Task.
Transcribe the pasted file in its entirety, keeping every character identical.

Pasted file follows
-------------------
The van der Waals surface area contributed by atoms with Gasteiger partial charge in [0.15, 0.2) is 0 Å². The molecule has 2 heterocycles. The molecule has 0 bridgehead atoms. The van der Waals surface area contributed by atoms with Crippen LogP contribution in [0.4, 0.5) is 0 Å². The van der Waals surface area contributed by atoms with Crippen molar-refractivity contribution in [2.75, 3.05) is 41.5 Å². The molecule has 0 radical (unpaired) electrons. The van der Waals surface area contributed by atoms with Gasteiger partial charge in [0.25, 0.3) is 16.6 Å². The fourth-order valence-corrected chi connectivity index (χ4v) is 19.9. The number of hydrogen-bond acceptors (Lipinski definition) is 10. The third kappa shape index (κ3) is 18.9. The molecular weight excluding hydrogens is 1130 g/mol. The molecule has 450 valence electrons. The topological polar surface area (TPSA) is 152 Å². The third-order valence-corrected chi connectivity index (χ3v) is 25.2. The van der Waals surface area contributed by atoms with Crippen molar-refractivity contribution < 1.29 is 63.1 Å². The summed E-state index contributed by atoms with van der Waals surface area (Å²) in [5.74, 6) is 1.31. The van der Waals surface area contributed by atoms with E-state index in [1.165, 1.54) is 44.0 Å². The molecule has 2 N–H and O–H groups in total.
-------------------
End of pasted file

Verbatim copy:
The van der Waals surface area contributed by atoms with Gasteiger partial charge in [0.15, 0.2) is 0 Å². The molecule has 2 heterocycles. The molecule has 0 bridgehead atoms. The van der Waals surface area contributed by atoms with Crippen LogP contribution in [0.4, 0.5) is 0 Å². The van der Waals surface area contributed by atoms with Crippen molar-refractivity contribution in [2.75, 3.05) is 41.5 Å². The molecule has 0 radical (unpaired) electrons. The van der Waals surface area contributed by atoms with Gasteiger partial charge in [0.25, 0.3) is 16.6 Å². The fourth-order valence-corrected chi connectivity index (χ4v) is 19.9. The number of hydrogen-bond acceptors (Lipinski definition) is 10. The third kappa shape index (κ3) is 18.9. The molecular weight excluding hydrogens is 1130 g/mol. The molecule has 450 valence electrons. The topological polar surface area (TPSA) is 152 Å². The third-order valence-corrected chi connectivity index (χ3v) is 25.2. The van der Waals surface area contributed by atoms with Crippen molar-refractivity contribution < 1.29 is 63.1 Å². The summed E-state index contributed by atoms with van der Waals surface area (Å²) in [5.74, 6) is 1.31. The van der Waals surface area contributed by atoms with E-state index in [1.165, 1.54) is 44.0 Å². The molecule has 2 N–H and O–H groups in total.